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A woman shops for fruit at a Japanese department store in Hong Kong March 21, 2011. (Tyrone Siu/Reuters)
A woman shops for fruit at a Japanese department store in Hong Kong March 21, 2011. (Tyrone Siu/Reuters)


Contaminated crops may be the legacy of Fukushima Add to ...

Imagine a world in which you scan farmers' market purchases through a radiation detector to know whether they are safe to eat and your milk comes not only pasteurized but specially processed to break down radioactive compounds.

You purge mushrooms from your diet because they act like sponges for nuclear detritus, swear off game animals (they might consume mushrooms and other wild forage) and avoid digging too deep when planting your garden - one too many feet down and you'll be planting tomatoes in contaminated soil you deliberately buried there because, well, that's what the experts say to do when nuclear waste rains down on land people need to use to grow food.

These remain the odd realities of daily life for some people who live in the widespread areas affected by the 1986 Chernobyl disaster, history's worst nuclear accident.

It is impossible, at this point, to forecast whether people living in the vicinity of the Tokyo Electric Power Co.'s troubled reactors in northern Japan will face anything comparable.

The future of agriculture in the vegetable-growing region hangs in limbo while the government scrambles to secure a more precise reading on how widespread radioactive contamination is and what elements are present. Iodine-131 and cesium-137 are feared to have been released. While both can cause cancer if ingested - most likely after having settled, dust-like, on food crops - iodine-131 breaks down over the span of several weeks. Cesium-137 has a half life of 30 years, meaning it could take decades to dissipate.

Leafy vegetables, forage crops and the livestock that consume them are the most likely points for the radioactive elements to enter the food chain. On Saturday, Japanese government officials announced they had discovered higher-than-normal radioactivity in spinach and milk products at farms up to 145 kilometres from the power plants.

The announcement was paired with pleas for consumers to stay calm and assurances that ingesting small amounts of food containing higher levels of radioactive material will not lead to a heightened risk of developing cancer. However, on Monday, Japan moved to block more tainted food from reaching consumers. Shipments of spinach and rapeseed have been frozen in Fukushima prefecture as well as neighbouring Ibaraki, Tochigi and Gunma. Sales of raw milk have also been banned.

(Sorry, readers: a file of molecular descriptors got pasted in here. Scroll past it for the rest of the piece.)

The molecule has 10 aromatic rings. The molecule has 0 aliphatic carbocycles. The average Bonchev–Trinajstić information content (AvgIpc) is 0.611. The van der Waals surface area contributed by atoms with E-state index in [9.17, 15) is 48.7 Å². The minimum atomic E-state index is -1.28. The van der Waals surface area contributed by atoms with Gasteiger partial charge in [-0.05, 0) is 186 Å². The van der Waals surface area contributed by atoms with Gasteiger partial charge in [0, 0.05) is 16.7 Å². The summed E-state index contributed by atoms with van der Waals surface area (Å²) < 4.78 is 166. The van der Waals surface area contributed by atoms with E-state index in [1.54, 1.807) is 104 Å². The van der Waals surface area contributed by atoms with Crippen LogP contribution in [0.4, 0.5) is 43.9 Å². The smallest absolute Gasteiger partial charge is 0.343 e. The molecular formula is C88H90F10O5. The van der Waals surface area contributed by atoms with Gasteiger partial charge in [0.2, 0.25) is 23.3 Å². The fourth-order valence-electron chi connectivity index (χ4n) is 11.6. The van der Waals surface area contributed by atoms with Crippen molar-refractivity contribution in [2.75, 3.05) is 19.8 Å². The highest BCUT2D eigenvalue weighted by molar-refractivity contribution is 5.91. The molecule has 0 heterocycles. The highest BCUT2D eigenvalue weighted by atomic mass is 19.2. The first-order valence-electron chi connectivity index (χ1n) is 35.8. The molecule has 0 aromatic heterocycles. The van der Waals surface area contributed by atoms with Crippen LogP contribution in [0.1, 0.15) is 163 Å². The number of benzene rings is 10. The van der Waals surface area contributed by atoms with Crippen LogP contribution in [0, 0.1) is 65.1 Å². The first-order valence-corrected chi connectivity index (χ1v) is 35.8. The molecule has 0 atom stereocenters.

While Japan imports most of its food - the country is the largest food importer in the world - nearly 80 per cent of vegetables sold in the country are grown domestically. Fukushima is known for its vegetable production - spinach, asparagus, radishes, tomatoes and cucumbers.

Fred Mettler, a professor emeritus of radiology at the University of New Mexico who investigated the health effects of Chernobyl, said a number of agricultural "countermeasures" have been taken in the region affected by the 1986 accident to ensure production is safe.

"A lot of plants grow in the top few inches of soil, so they have, in some places, done deep plowing to push cesium down under where roots don't get at it very much," he said.

In cases where the soil has a high clay content, the clay will hold onto the cesium and prevent it from seeping into plant roots. Sandy soils, though, can trade cesium back and forth with plants for years.

To prevent livestock from ingesting contaminated grass and plants, animals can be kept indoors and fed clean feed produced in a non-affected region. While milk produced by affected animals is not safe to drink, it can be processed into safe products.

"One can turn it into cheese and just wait," Dr. Mettler said. "The iodine will go away."

Ward Whicker, a retired radioecologist who spent his career at Colorado State University studying risk levels related to radioactivity in the environment, said levels of cesium will determine whether there is a need to establish an agricultural no-go zone in Japan.

He noted that international guidelines on how much exposure to radioactivity is acceptable are extremely conservative.

"These numbers are based on trying to achieve a very low risk in developing cancer in the human population. We're talking generally about risks that are less than one in 10,000 of getting cancer in your lifetime," Dr. Whicker said.

"Typical guidelines for the amount of a given radionuclide in food are usually set up with the assumption the person would consume the material every day for a year."

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